Offices, health-care facilities, and schools are a few common indoor environments where speech privacy is important to the well-being of building occupants, and these spaces all vary in their unique design needs. For example, a commercial office may require an acoustical environment that provides employees with the quiet they need to concentrate and the speech privacy required to ensure they feel comfortable discussing private matters. Schools, on the other hand, may require a higher level of privacy to ensure that confidential subjects can be discussed without being overheard. Likewise, health-care facilities such as hospitals and clinics need acoustical design that ensures patient confidentiality to meet the Health Insurance Portability and Accountability Act (HIPAA) standards for verbal privacy. Finally, schools have acoustical design needs not only to buffer and absorb noise within and between classrooms but also to control noise in corridors and ensure quiet and privacy in administrative offices. In each case, the acoustical environment can impact the health, safety, and welfare of occupants.


Modern workplace design often presents acoustical challenges when it comes to speech privacy.

Office Environments: Open and Private Spaces

Studies on employee satisfaction of workplaces routinely report that the biggest concerns occupants have with their workplace designs are distracting noises and poor speech privacy. In 2005, the Center for the Built Environment (CBE) at the University of California, Berkeley conducted a post-occupancy evaluation (POE) that included 23,450 respondents from 142 commercial buildings with the goal to determine how building occupants perceived their acoustical environments. Key results showed that occupants in private offices and open environments were significantly more satisfied with speech privacy and noise levels than were occupants in cubicles. Two of the most common concerns from people working in cubicles were that they could hear conversations from other employees and they were concerned about having their private conversations be overheard. This study reported that more than 50 percent of occupants in cubicle environments felt that poor acoustics and lack of speech privacy negatively impact their ability to do work.1

Most workplaces tend to have several different spaces to provide flexible work environments that meet the many different needs of office employees. And each of these spaces usually requires various acoustical ceiling and wall solutions to best address the challenges of the spaces. By specifying acoustical products that address different performance needs for each space while also maintaining the desired aesthetic, specifiers can design spaces that are both beautiful and acoustical. Three typical office designs are open-plan (focus) areas, open-plan (collaboration) areas, and closed-plan (privacy) areas.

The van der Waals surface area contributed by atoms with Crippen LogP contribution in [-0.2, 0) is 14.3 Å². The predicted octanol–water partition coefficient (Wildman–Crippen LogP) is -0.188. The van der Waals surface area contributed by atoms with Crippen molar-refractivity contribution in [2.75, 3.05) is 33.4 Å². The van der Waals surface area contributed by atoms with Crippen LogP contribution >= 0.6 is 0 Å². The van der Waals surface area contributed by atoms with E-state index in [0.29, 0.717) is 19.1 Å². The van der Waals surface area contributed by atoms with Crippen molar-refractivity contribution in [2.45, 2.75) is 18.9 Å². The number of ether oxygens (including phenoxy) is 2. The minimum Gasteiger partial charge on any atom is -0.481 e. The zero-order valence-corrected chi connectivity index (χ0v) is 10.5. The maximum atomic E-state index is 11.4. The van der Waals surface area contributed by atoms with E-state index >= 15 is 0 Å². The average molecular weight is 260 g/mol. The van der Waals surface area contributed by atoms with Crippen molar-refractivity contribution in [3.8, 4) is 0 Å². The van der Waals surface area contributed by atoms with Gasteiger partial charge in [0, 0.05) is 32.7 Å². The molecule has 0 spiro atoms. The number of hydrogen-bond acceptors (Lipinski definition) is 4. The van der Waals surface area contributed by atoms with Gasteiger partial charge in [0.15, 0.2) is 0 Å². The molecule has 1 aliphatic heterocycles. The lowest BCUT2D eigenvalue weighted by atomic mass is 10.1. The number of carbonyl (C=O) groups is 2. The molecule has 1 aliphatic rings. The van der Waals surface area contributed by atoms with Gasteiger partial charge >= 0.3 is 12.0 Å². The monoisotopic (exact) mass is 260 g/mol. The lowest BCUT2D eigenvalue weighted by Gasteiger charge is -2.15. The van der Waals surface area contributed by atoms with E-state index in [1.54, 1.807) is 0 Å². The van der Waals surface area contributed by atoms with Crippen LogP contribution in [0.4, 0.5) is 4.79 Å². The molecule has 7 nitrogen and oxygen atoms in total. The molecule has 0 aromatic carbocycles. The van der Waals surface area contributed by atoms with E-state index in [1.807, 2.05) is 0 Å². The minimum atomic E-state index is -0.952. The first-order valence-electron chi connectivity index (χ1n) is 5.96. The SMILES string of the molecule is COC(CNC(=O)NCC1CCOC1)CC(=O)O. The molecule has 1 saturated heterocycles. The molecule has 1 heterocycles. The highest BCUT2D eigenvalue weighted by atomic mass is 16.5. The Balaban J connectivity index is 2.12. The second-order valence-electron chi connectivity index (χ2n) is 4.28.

• Open-plan (focus) areas concern spaces such as where employees will be working on individual tasks, and thus will require quiet to concentrate. These spaces should ensure low noise levels and minimal distractions. Such spaces require ceiling solutions with a high noise reduction coefficient (NRC) for sound absorption and moderate ceiling attenuation class (CAC) for sound blocking.
  • Open-plan (collaboration) areas are designed for teamwork and collaborative activities that require a combination of speech intelligibility within the team and low noise intrusion between teams. Such spaces need to balance a high NRC with a moderate CAC, but some spaces may require additional spot acoustics for added control. A combination of acoustical products that absorb and block sound can help ensure that employees can both focus on individual work as well as collaborate when needed.
  • Closed-plan (privacy) areas require that speech intelligibility within the space as well as speech privacy between adjacent spaces be high enough to provide speech confidentiality. Ceilings with moderate NRC and high CAC can be used to achieve these two requirements. Traditional suspended ceilings and acoustical clouds both provide high-quality options for good acoustical performance, speech privacy, and aesthetic design.

Open-plan collaboration spaces require speech intelligibility and low noise intrusion.

Between workspace density and noise from collaborative spaces, employees increasingly report a perceived lack of privacy and excessive noise in open-environment workplaces. In open-plan areas, sound carries over the low partitions of cubicles, which fail to block sound. In addition to voice and conversations, noise stems from office equipment such as copy machines, telephones, and speaker phones, all of which can contribute to low productivity in the workplace. Noise in open offices has been shown to reduce productivity by up to 66 percent.2


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Originally published in Architectural Record
Originally published in January 2020